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Inside Geneva : 75th anniversary of the Universal Declaration of Human Rights

June 14th, 2023
Imogen Foulkes
Swissinfo/Genève Vision

The Inside Geneva podcast's team has produced a series marking the 75th anniversary of the Universal Declaration of Human Rights. Born out of the terrible cruelty of World War II, millions hoped the declaration would prevent atrocities.

"This Universal Declaration of human rights may well become the international Magna Carta of all men everywhere," said Eleanor Roosevelt.

But there was no UN human rights chief until the Cold War ended in the 1990s.

José Ayala Lasso, first UN human rights commissioner says: "Yes, it is an impossible mission to try to guarantee the effectiveness of all human rights: social, economic and political, cultural, even the right to development of the whole people of the world."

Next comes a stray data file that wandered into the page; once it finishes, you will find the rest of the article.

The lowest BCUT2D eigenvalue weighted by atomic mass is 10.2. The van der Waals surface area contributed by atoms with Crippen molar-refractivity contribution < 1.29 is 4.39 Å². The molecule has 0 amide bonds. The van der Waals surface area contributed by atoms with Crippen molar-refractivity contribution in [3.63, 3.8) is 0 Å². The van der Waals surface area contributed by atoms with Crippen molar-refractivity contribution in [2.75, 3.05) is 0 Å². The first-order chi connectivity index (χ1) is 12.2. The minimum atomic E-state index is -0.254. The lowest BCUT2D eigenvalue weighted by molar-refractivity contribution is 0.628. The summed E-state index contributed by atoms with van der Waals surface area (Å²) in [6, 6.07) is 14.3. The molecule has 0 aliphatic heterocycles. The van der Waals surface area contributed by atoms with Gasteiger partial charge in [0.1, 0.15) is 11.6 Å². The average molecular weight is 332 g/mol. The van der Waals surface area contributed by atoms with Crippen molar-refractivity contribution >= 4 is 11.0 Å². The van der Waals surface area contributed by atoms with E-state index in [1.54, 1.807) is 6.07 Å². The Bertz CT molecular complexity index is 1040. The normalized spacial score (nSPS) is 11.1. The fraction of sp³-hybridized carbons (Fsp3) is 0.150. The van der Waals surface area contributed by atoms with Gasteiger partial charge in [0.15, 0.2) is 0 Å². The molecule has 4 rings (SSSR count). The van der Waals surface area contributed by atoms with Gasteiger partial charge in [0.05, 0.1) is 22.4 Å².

UN member states still differ on what the Universal Declaration even means.

Lasso continues: "If you see human rights through the lens of communism, probably you see them in a different manner when you see them through the eyes of democratic governments. I do not think that we should be permissive in order to accept violations. But we should try to understand the reasons of the other: why the regime, the totalitarian regimes act in a way. Why?"

But some principles are non-negotiable.

"The basic principle is the human being. Human beings are to be respected, they are equal in dignity and in rights as the declaration says in the first article. We should believe, we should not lose our faith in the capacity of human beings to act correctly," concludes Lasso.

Join Imogen Foulkes for an in-depth interview with the first ever UN human rights chief.

Photo of Eleanor Roosevelt (Wikipedia creative commons). She was the inspiration behind the draft Universal Declaration of Human Rights, alongside Frenchman René Cassin.

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